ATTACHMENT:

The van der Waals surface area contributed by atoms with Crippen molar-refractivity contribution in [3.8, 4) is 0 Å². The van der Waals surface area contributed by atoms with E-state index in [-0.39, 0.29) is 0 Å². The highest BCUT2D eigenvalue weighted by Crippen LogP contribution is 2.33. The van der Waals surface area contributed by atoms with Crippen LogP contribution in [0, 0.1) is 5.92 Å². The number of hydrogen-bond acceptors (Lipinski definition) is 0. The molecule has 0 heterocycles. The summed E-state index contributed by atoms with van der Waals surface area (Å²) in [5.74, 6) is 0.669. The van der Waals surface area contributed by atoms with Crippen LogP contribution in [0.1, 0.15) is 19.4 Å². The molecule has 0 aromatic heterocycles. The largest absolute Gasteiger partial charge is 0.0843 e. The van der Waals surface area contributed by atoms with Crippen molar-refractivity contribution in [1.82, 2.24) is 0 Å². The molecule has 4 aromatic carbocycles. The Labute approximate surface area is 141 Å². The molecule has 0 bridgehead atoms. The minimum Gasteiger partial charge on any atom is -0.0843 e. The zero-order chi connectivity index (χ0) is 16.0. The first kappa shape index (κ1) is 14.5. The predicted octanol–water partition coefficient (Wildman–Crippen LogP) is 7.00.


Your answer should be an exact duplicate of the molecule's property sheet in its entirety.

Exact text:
The van der Waals surface area contributed by atoms with Crippen molar-refractivity contribution in [3.8, 4) is 0 Å². The van der Waals surface area contributed by atoms with E-state index in [-0.39, 0.29) is 0 Å². The highest BCUT2D eigenvalue weighted by Crippen LogP contribution is 2.33. The van der Waals surface area contributed by atoms with Crippen LogP contribution in [0, 0.1) is 5.92 Å². The number of hydrogen-bond acceptors (Lipinski definition) is 0. The molecule has 0 heterocycles. The summed E-state index contributed by atoms with van der Waals surface area (Å²) in [5.74, 6) is 0.669. The van der Waals surface area contributed by atoms with Crippen LogP contribution in [0.1, 0.15) is 19.4 Å². The molecule has 0 aromatic heterocycles. The largest absolute Gasteiger partial charge is 0.0843 e. The van der Waals surface area contributed by atoms with Crippen molar-refractivity contribution in [1.82, 2.24) is 0 Å². The molecule has 4 aromatic carbocycles. The Labute approximate surface area is 141 Å². The molecule has 0 bridgehead atoms. The minimum Gasteiger partial charge on any atom is -0.0843 e. The zero-order chi connectivity index (χ0) is 16.0. The first kappa shape index (κ1) is 14.5. The predicted octanol–water partition coefficient (Wildman–Crippen LogP) is 7.00.